Houston-based multidisciplinary artist, Soody Sharifi puts a new twist on the Persian miniature. Since obtaining her Master of Fine Arts degree in photography, Sharifi has built a body of work that combines illuminated manuscript from the 15th and 16th century with her own subjects to create allegorical scenes where contemporary Iranian life unfolds. These collaged photographic works eloquently reveal the entrapments of a modern society caught in the allure of a traditional life.
Toronto-based artist, Taimaz Moslemian explores his relationship to Islam through his photographic practice. In an effort to understand his own connection to the Twelve Imams, the artist uses calculation and his body as a means to establish a pure and physical link. By documenting the simple act of counting the Imams on his fingers with his finely tuned lens, the artist examines the correlation between the physical and the metaphysical.
The subjects of Ali Soltani’s haunting surrealist drawings are spawned from the artist’s imagination, often referencing events from his past. These mysterious drawings carry with them a transcendent quality. Portraying the metaphysical, their compositions present the viewer with questions about existential beliefs.
Working in Iran, emerging artist Hamed Sahihi creates surreal, dreamlike vistas that are poetic metaphors for how oblivious the individual is of the forces acting upon him or her. The set of twelve short video animations, But in your head baby, I’m afraid you don’t know where it is, is named for a psychedelic Jefferson Airplane lyric. In each incredible and sublimely rendered scene, microscopic figures are routinely moving about dystopic landscapes, unaware of the imminent calamity revealed only to the viewer.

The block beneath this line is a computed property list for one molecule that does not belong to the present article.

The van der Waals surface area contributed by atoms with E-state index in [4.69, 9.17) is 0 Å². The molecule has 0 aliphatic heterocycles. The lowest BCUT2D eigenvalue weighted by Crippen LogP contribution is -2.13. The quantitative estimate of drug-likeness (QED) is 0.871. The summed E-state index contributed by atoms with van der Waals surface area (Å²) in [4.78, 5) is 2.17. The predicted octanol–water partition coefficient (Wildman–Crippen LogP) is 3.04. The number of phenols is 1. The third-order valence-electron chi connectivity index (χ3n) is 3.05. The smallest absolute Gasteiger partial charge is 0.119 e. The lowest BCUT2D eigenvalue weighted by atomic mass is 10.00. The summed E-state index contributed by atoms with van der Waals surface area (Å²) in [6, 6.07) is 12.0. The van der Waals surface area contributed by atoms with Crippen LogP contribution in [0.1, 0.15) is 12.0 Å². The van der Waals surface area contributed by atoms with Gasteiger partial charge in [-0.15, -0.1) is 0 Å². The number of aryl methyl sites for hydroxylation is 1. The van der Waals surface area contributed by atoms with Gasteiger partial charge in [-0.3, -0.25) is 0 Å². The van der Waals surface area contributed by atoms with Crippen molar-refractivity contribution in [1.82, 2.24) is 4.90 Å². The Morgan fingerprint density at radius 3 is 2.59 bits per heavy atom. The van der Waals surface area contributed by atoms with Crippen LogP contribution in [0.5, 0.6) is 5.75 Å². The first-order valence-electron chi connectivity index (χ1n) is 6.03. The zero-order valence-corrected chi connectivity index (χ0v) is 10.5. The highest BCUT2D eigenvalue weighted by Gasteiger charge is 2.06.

Through her photographs, installations and multimedia presentations, Parastou Forouhar recounts the dissonance between beauty and violence. Her projects delve into the mind’s eye by displacing familiar ethnic and gender signifiers. In these works, Oriental visual references, familiar to the West, are transferred to a new context. In Forouhar’s installation, the lightness of hundreds of helium filled
balloons is seen as playful at first, drawing the audience in to take a closer look. Pulling the cords draws each balloon closer to reveal illustrated groups of figures in various positions subjected to torture. Forouhar’s installation shows us that meaning is often concealed and takes effort to be arrived at.
Internationally exhibiting Toronto based artist, Abbas Akhavan creates a thoughtful installation for Tirgan, framing the relationship between music, memory and travel. At the center of the installation, titled Greener Pastures, is a contemporary photograph taken from inside a car of a historical image. The original photo depicts acclaimed singer Hayedeh, reunited with fellow exiled musicians for an Iranian style picnic in 1980s Los Angeles. The photograph is displayed here amongst wine bottles on the gallery floor. The artist associates alcohol with a way of becoming absent from present time, emphasizing a degree of separation from (and simultaneous longing for) a romantic past in the wake of geographical displacement.
Visions of Eternity is a timely exhibition that showcases works by Iranian artists spanning four generations who live and work in all corners of the globe. These exemplary artists punctuate the anxieties and complexities of modern existence while concurrently celebrating the wonderful nuances of life.